The front end presents some user forms allowing users to run customized reports on the backend tables. The backend imports tables from a commercial SQL server database via an .adp file plus a second commercial software that uses an .mdb backend, using the transferdatabase method. So every day, my backend code deletes its 36 imported tables, reimports them from the source databases, sets indices and relationships on the imported tables to the permanent tables, and performs calculations via DAO and VBA code and update queries. There are about 80 permanent tables, of which about half are regularly emptied and filled bythe update procedures, and 15 modules, none of which is over 64 k.

    Everything works fine, but I am getting increasingly perturbed by the bloat, which increases steadily and does not go away with compiling. I have added code to the imported tables to set the text fields' unicode compression to true and the tables' subdatasheet name to [None]. I have added code to index fields that are used in queries (both back-end and front-end) to speed things up. I went through all my dao code and explicitly set all my recordset and database objects to close and set their variables to nothing at the end of each procedure. I have set the backend to compact on close and run a decompile, compact , compile and re-compact weekly. I've also used the compact and repair utility, but it doesn't seem to have any effect.

    Can you suggest how else this bloating can be brought under control? Also, do you know if the 2 gig limit on .mdb files has changed? I feel like a lemming heading for a cliff!

    Thank you, in advance, for your help.

  7. #7
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    Re: Another anomaly? (Access2003)

    I don't know a real solution for your problem, but you can often reduce the size of a database by importing all database objects into a blank new database (make sure to import the relationships too), then compacting the new database. If it helps, replace the old database with the new one.

    BTW I assume that your backend database contains tables only. If so, decompiling and recompiling will have no effect - it applies to VBA code only.

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    Re: Another anomaly? (Access2003)

    Thanks, Hans, but I've already tried the new database idea, using the compact and repair utility and also creating a blank db and importing everything via the wizard. And yes, my back-end db has LOTS of vba code, in 15 modules.

    Any other ideas?

    Thanks for your help!

  9. #9
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    Re: Another anomaly? (Access2003)

    If importing into a blank new database, then compacting doesn't help, your backend really IS that big. I don't think there is anything else you can do (except perhaps going back to Access 97, which is not very attractive).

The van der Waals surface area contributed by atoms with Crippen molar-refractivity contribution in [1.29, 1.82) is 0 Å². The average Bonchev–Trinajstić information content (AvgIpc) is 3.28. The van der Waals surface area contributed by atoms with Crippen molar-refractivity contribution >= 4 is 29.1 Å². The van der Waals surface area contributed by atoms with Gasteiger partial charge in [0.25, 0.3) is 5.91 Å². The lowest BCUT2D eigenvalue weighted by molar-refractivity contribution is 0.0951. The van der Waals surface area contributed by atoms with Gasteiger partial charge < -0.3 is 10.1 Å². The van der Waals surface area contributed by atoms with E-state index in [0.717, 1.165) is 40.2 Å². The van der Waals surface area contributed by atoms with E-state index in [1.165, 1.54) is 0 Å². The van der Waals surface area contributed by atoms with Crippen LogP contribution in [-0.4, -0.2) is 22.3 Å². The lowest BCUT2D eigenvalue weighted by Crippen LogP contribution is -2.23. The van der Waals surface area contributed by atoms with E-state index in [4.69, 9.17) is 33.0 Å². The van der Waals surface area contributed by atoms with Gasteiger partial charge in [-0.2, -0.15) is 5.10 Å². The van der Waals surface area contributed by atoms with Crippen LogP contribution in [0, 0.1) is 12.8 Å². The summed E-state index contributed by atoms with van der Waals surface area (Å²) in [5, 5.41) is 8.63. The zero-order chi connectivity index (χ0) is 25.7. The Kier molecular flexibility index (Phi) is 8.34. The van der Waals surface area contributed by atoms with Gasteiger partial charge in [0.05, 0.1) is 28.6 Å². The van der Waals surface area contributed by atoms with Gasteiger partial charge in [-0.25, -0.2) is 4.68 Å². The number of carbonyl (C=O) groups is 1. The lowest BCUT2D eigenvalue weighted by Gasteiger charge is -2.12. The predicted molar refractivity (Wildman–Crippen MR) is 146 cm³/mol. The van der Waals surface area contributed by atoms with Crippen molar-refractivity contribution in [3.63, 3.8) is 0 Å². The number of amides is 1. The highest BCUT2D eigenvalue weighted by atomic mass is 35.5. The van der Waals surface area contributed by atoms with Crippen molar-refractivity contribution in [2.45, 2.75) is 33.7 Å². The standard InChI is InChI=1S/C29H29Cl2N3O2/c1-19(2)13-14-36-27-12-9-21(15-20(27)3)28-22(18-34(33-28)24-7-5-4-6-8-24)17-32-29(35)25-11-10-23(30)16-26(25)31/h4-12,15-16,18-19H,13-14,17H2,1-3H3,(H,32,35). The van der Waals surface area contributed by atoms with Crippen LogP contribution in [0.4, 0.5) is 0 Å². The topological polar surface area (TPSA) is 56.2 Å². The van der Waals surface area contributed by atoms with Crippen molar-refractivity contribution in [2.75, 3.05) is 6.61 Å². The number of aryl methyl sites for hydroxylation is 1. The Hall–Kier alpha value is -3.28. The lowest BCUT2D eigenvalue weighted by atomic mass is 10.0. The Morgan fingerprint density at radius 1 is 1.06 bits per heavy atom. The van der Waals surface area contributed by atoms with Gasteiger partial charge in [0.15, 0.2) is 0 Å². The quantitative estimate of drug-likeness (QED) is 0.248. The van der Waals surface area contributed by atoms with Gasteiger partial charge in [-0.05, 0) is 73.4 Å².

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    Re: Another anomaly? (Access2003)

    Access 97 always worked for me, but it's a bit late now . . .
    How could an mdb grow from 34 meg to 700 meg in 4 months using basically the same code?

  11. #11
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    Re: Another anomaly? (Access2003)

    I must mean that there are more data, e.g. in the imported tables.

  12. #12
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    Re: Another anomaly? (Access2003)

    Okay, I answered my own question. One of the sql server tables that gets imported has been expanding rapidly. I tried deleting it from a copy of my back-end file, and it shrank from 700 meg to 74!

    You were right, as usual, Hans!

  13. #13
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    Re: Another anomaly? (Access2003)

    I would not import these into the backend. I think Hans suggested importing them into a blank database. I'd have a separate database just for these temp tables.
    Mark Liquorman
    See my website for Tips & Downloads and for my Liquorman Utilities.

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    Re: Another anomaly? (Access2003)

    Is there a reason why you can't simply link to the SQL Server tables using ODBC instead of importing them? That gives you current data all the time, and your database won't bloat like it currently does. Also, 2GB is still the MDB limit and isn't expected to change.
    Wendell

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    Re: Another anomaly? (Access2003)

    Well, that's a thought. I didn't try it initially because of three factors; first, my application has a number of permanent tables that would have to be linked to the SQL Server tables; second, I'm also using tables from a second commercial software with an .mdb back-end (which would also have to be linked) and third, the powers that be around here are very nervous about my doing anything that could affect the commercial software or its data. I thought that having a front-end reporting database that links to a backend which links to two other back-ends, one on the SQL server, would be unwieldy. And finally, I would rather run update code at night on the back-end than have users creating record locks on the commercial software's tables during business hours, so that would mean using disconnected recordsets, which is a lot more development work in an area I haven't tried before. And one always has to think about performance if users are pulling records via local queries on a networked back-end that pulls its records from two other sources.

    How would you suggest going about it, and what do you think the performance results would be?